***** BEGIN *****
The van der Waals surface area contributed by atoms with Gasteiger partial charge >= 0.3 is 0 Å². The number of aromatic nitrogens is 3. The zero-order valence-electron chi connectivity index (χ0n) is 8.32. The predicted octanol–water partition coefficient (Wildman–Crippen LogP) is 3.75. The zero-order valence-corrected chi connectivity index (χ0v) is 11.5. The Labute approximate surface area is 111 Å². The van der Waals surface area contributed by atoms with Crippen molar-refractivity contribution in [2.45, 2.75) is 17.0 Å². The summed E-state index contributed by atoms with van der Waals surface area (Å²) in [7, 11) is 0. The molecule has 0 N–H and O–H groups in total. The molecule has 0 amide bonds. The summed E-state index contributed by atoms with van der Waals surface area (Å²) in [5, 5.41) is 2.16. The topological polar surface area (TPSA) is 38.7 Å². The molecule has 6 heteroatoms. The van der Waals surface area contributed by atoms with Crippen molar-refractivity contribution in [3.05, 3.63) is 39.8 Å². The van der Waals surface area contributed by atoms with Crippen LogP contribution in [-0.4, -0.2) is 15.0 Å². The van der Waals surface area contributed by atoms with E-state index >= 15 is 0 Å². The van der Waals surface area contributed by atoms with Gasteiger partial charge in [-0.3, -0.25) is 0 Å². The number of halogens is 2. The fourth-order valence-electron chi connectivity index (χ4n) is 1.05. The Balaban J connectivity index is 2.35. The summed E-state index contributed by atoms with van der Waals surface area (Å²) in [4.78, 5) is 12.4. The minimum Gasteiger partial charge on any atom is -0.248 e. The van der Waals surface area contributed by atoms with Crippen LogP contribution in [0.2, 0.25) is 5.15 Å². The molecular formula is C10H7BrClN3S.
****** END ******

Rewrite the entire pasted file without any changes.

The van der Waals surface area contributed by atoms with Gasteiger partial charge >= 0.3 is 0 Å². The number of aromatic nitrogens is 3. The zero-order valence-electron chi connectivity index (χ0n) is 8.32. The predicted octanol–water partition coefficient (Wildman–Crippen LogP) is 3.75. The zero-order valence-corrected chi connectivity index (χ0v) is 11.5. The Labute approximate surface area is 111 Å². The van der Waals surface area contributed by atoms with Crippen molar-refractivity contribution in [2.45, 2.75) is 17.0 Å². The summed E-state index contributed by atoms with van der Waals surface area (Å²) in [7, 11) is 0. The molecule has 0 N–H and O–H groups in total. The molecule has 0 amide bonds. The summed E-state index contributed by atoms with van der Waals surface area (Å²) in [5, 5.41) is 2.16. The topological polar surface area (TPSA) is 38.7 Å². The molecule has 6 heteroatoms. The van der Waals surface area contributed by atoms with Crippen molar-refractivity contribution in [3.05, 3.63) is 39.8 Å². The van der Waals surface area contributed by atoms with Crippen LogP contribution in [-0.4, -0.2) is 15.0 Å². The van der Waals surface area contributed by atoms with E-state index >= 15 is 0 Å². The van der Waals surface area contributed by atoms with Gasteiger partial charge in [-0.3, -0.25) is 0 Å². The number of halogens is 2. The fourth-order valence-electron chi connectivity index (χ4n) is 1.05. The Balaban J connectivity index is 2.35. The summed E-state index contributed by atoms with van der Waals surface area (Å²) in [4.78, 5) is 12.4. The minimum Gasteiger partial charge on any atom is -0.248 e. The van der Waals surface area contributed by atoms with Crippen LogP contribution in [0.2, 0.25) is 5.15 Å². The molecular formula is C10H7BrClN3S.